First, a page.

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Liquefaction of Gases

Gases liquify by the combined effect of compression (pressure) and cooling (temperature) By applying low temperature, the Kinetic Energy of molecules decrease and get closer till they change to liquid. So also high pressures brings the gas molecules closer so as to permit attractive forces to be large enough to change to liquids.

Thomas Andrews did notable work on liquefaction of gases, like carbon dioxide. According to him there exists for each gas a certain temperature, called critical temperature, above which it cannot be liquefied, no matter how large, the pressure applied is. For example for CO2 304.15 K is the critical temperature (Tc), for H2 it is 33.2, for N2 it is 126 K etc.

The minimum pressure necessary to liquify any gas at its critical temperature is called critical pressure (Pc) and corresponding volume, occupied by one mole of gas is called critical volume (Vc)

The following is the Andrew's isotherms of CO2. 


Andrews studied the pressure-volume relation of CO2 at different temperatures and his results are shown in Figure. The isotherm T7 represents the data obtained at a relatively high temperature. Its form is very close to that of a rectangular hyperbola and shows that at this temperature CO2 follows Boyle's law rather closely.

Now consider the isotherm T1 that is below the critical point. As the vapour is compressed, the P-V curve follows, AB, which is roughly in accordance with Boyle's law. When the point B is reached liquid CO2 is formed and this can be observed by the appearance of a meniscus between vapour phase and liquid phase and liquid phase. As the volume decreases further, more of the gas is transferred to the liquid phase while the pressure remains constant (note the flat portion of the curve). Finally at C all of the CO2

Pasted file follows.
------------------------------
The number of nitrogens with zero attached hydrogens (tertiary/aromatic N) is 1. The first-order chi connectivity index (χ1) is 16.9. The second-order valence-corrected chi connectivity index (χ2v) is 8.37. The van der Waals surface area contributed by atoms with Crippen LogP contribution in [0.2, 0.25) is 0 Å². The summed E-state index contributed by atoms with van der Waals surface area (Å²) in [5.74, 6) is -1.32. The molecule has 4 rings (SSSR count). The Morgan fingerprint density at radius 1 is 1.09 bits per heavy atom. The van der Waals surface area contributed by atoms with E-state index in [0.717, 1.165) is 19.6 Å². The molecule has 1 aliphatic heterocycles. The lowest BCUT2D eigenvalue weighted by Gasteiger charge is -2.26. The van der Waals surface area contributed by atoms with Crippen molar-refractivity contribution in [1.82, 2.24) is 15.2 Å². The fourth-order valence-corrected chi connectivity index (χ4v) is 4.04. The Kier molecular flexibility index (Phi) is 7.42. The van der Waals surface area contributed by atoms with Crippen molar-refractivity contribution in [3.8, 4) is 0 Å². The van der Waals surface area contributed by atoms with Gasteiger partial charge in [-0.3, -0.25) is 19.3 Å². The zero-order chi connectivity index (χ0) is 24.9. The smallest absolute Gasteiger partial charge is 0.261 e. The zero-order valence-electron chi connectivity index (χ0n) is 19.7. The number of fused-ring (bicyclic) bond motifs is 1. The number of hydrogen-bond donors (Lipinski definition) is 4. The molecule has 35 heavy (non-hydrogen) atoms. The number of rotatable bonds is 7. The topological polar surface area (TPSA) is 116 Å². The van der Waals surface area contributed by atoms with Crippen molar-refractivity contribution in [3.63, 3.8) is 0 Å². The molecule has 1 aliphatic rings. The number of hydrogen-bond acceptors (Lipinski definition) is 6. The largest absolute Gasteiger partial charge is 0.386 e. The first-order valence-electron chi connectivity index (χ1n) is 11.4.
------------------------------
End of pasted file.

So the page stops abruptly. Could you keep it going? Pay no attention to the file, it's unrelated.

is in the liquid phase and the curve CD is the isotherm of liquid CO2. Since the liquids are relatively incompressible, the compression of the liquid from C to D results in little volume change and hence the curve CD is very steep.
The flat part of the isotherm reveals an important fact that as long as both liquid and gas phases are present, the pressure of the gas in contact with the liquid must be the same, quite independent of whether a small or a large fraction of the volume is occupied by liquid. This equilibrium pressure is known as the vapour pressure of the liquid at that particular temperature. As isotherms are taken at successively higher temperature we find that the flat part, i.e. the volume range in which the phases co-exist, becomes shorter and shorter until for a particular isotherm (T5) its length is reduced to zero at the point 'P'. This is the critical point and the isotherm on which it lies is the critical isotherm. This temperature is known as the critical temperature. The observations of Andrews regarding CO2 are generally valid for all other gases.

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